In its first survey report covering the network-attached storage (NAS) marketplace for small and medium-sized business (SMB), analyst firm In-Stat this week said research data shows that seven out of ten SMBs that use cloud-based storage also use NAS.
Additionally, although NAS used by SMBs comprises a smaller overall chunk of the entire NAS market, In-Stat believes that market is primed for significant growth and expects it to reach some $2 billion by 2015.
The report, entitled, "Worldwide SMB Network-Attached Storage: Technology and Service Innovation Drive High Growth," was released by Scottsdale, Arizona-based In-Stat on Tuesday.
"Worldwide small and medium business network-attached storage unit shipments grew by 46.5 percent in 2010," according to the survey report.
Further, the firm forecasts the SMB NAS market to grow at a compound annual growth rate, or CAGR, of 54.3 percent in the period between 2010 and 2015, the report said.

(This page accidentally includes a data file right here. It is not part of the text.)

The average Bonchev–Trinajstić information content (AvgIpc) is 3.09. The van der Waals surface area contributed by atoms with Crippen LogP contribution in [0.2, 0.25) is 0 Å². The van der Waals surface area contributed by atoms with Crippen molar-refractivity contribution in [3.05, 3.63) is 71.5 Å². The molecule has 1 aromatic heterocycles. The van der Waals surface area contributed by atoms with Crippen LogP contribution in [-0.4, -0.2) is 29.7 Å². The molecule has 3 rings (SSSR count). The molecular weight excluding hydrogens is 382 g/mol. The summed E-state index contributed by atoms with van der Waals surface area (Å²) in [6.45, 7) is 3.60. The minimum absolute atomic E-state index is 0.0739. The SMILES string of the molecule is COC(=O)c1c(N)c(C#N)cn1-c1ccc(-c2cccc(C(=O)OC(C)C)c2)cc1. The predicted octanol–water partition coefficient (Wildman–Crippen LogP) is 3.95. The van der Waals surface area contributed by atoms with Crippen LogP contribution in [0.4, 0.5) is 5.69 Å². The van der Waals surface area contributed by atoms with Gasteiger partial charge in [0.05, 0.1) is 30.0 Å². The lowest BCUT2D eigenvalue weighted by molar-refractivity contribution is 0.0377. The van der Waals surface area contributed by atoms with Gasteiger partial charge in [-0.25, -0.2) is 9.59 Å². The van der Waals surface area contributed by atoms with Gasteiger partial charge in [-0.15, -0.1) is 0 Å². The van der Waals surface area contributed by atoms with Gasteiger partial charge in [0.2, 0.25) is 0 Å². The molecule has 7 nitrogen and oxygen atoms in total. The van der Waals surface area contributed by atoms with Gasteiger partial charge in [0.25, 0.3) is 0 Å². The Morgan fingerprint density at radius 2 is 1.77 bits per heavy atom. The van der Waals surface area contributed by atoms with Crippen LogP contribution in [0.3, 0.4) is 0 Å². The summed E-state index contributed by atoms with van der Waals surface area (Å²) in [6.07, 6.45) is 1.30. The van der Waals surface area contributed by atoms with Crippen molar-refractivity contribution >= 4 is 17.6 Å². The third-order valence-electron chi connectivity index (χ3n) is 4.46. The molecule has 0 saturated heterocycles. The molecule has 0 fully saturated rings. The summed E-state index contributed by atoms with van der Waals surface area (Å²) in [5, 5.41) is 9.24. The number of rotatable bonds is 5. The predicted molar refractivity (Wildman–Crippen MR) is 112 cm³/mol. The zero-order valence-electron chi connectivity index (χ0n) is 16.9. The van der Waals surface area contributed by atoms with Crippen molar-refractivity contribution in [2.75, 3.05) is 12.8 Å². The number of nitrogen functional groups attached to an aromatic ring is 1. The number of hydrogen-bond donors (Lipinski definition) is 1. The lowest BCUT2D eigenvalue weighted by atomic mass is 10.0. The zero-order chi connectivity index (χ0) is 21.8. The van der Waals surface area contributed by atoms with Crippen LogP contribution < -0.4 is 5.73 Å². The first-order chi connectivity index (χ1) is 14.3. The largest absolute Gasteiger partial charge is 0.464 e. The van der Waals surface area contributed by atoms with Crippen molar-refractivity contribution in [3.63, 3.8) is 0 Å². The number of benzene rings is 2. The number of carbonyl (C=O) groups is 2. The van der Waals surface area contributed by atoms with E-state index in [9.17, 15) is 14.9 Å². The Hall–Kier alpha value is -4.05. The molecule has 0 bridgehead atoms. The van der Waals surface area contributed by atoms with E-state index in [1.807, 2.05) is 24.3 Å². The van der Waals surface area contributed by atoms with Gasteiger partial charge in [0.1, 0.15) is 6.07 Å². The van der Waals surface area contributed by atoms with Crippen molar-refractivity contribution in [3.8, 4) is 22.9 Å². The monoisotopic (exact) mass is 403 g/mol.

In that time, revenues are predicted to grow from $253.4 million last year to $2 billion.
Among other findings in the report, SMBs that use NAS have had it online for 2.9 years on average.
Asked about their primary reasons for adopting NAS, SMBs cited data backup, file sharing, ease of use, and centralized storage. Although SMBs that are not using NAS cite the expense and lack of compelling need for their decisions, they also named backup and file sharing, along with security, as the most attractive attributes of NAS.
Meanwhile, citing the group who have both NAS and cloud storage in place, In-Stat suggested that using them in tandem creates value by providing redundant backup as well as improved remote access.
Additionally, while the average amount of storage capacity for SMB NAS is 3.5 TB, In-Stat said that the "sweet spot" is actually 4.5 TB. That analysis is based on allocating between 100 GB and 120 GB of NAS storage per employee.
"In-Stat believes that the NAS capacity allocated per person in SMBs will rise over time along with the increasing sophistication of computing equipment," the report said.